All in all it promises to be a spirited contest, one that will draw the attention of millions around the globe.

Monday, 14 November 2011

The Easy Part Is Over

Getting appointed interim Greek prime minister may prove to be the easiest part of the job for the academic central banker Lucas Papademos. Widely acknowledged as the prototypical bright technocrat required to lead Greece out of the economic swamp he will be sorely tested when his brief honeymoon ends. But the new coalition government has one thing its hapless predecessor never secured – wide public support. Recent polls show more than 70% support for the new government, while the two main parties are languishing with sharply lower numbers.

The formula for the beginning of Greece’s recovery has been well known for months, if not years. Reducing the state sector, reforming the ridiculous pension system, opening closed professions, selling state assets, starting to collect taxes, cleaning up the scandalous health care sector, and reforming the stagnant legal sector are just some of the steps required to stop the haemorrhaging from the state budget and get the country moving. The problem has been finding anyone with the political courage to implement these changes because their implementation spells the end of the corrupt patronage system that has dominated Greek politics for decades. In effect it is like asking Greek politicians to write their own political and, in some cases, financial obituaries.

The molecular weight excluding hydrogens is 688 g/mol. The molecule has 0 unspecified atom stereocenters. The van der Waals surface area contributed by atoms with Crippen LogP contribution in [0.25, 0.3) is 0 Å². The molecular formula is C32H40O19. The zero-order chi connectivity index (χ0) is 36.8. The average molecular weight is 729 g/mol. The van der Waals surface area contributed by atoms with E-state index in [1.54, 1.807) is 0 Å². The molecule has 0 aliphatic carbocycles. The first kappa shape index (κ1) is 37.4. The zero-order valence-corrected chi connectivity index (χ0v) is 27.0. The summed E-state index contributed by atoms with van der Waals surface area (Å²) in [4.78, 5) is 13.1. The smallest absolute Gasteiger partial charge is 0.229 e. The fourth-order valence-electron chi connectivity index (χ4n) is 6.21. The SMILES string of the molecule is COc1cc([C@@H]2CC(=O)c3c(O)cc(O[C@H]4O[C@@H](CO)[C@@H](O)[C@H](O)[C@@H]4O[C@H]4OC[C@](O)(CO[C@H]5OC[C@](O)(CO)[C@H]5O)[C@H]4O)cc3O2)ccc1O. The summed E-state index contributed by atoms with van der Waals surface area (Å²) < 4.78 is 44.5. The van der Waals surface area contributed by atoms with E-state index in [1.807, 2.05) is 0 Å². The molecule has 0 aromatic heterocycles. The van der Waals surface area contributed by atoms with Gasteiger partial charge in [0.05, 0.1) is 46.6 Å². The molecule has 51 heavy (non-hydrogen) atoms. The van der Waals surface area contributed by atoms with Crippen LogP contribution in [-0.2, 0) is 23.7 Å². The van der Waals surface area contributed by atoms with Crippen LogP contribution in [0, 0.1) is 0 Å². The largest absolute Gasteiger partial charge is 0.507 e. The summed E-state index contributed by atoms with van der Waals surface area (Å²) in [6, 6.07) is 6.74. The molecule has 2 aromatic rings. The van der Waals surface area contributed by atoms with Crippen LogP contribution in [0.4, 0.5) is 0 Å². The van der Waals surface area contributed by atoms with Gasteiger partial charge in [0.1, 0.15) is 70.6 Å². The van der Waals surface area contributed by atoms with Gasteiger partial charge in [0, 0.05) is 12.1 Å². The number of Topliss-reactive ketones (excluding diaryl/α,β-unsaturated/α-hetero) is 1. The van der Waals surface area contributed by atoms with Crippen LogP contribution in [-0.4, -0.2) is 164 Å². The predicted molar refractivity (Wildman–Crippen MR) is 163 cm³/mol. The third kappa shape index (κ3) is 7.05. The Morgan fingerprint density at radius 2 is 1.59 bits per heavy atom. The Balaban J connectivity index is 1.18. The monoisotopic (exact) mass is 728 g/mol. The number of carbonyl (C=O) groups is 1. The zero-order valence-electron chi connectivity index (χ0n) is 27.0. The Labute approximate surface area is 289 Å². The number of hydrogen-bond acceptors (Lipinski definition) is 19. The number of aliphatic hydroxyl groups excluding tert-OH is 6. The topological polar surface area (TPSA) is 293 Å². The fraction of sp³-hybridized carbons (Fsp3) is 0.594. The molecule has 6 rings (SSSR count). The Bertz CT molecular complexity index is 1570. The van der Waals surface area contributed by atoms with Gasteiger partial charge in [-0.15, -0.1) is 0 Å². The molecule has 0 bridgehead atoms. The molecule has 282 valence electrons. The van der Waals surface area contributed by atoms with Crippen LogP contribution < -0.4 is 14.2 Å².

For months the politicians have wasted time promising everything and delivering very little as the downward spiral of the Greek economy rotated faster and faster. The little social consensus existing in Greece was getting pulled apart in almost daily protests and strikes. The politicians were caught in the headlights unable to move as Germany, France, the International Monetary Fund, the European Commission and a host of others told them what they must do to secure additional assistance. The country was rapidly heading toward a disorderly default on its sovereign debt.

Terms of Debate Changed

In the middle of all this Prime Minister George Papandreou threw up his hands saying he could no longer cope with the conflicting demands and called for a referendum on the latest bailout package. However ill-timed, capricious, or irresponsible it was, this call served one very important function. It changed the terms of the debate within Greece. Suddenly the debate was no longer about this cut or that cut, this reform or that reform. It became simply “Do we want to stay in Euro and, ultimately, the European Union or revert to being a political and economic afterthought stuck onto the southeast corner of Europe?”